RPi Hardware Basic Setup

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RaspPi.png Back to the Hub

Getting Started:

Buying Guide - for advice on buying the Raspberry Pi.

SD Card Setup - for information on how to prepare the SD Card used to boot your Raspberry Pi.

Basic Setup - for help with buying / selecting other hardware and setting it up.

Beginners Guide - you are up and running, now what can you do?

Advanced Setup - for more extensive information on setting up.

Trouble Shooting - some things to check if things don't work as expected.

Typical Hardware You Will Need

While the RPi can be used without any additional hardware (except perhaps a power supply of some kind), it won't be much use as a general computer. As with any normal PC, it is likely you will need some additional hardware.

IMPORTANT For USB devices other than a mouse and a simple wired keyboard (for USB devices drawing more than 100mA) a powered USB hub is strongly recommended. A technical discussion as to why can be found here. Specifically the RPI's built in USB hub is designed only for "Single current unit" USB devices.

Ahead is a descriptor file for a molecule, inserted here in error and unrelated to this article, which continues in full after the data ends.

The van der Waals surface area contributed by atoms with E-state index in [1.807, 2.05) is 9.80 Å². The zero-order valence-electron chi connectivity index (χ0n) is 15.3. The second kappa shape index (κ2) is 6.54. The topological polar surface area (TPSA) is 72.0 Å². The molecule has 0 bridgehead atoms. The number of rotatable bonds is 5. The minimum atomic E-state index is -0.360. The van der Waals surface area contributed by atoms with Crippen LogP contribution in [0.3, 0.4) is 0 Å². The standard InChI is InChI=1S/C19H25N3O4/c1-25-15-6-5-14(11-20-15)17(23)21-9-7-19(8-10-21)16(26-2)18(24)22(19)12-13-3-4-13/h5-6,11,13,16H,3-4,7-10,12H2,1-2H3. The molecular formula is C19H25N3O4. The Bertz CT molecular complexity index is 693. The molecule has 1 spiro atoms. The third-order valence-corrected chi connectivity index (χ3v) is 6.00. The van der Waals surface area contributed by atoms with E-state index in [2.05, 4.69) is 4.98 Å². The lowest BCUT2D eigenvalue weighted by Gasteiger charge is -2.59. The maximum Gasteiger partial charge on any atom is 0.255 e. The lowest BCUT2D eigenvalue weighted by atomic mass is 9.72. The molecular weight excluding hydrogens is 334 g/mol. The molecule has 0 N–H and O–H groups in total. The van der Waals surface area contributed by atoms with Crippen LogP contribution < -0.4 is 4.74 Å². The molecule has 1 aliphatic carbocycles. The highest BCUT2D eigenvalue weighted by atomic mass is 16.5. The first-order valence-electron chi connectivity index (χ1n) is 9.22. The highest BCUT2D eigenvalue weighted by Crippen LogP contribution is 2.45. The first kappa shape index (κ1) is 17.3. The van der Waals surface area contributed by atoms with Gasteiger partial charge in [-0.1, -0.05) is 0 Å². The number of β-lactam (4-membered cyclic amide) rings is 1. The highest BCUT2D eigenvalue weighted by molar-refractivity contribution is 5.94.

The following are more or less essential:

Highly suggested extras include:

Prepared Operating System SD Card

As the RPi has no internal storage or built-in operating system it requires an SD-Card that is set up to boot the RPi.

NOTE: An RPi SD card can only be used to boot an RPi. A normal PC will refuse to boot from an RPi SD card.

This guide will assume you have a preloaded SD card.

To check your SD card is compatible with Linux, see RPi VerifiedPeripherals#SD_cards.

Keyboard & Mouse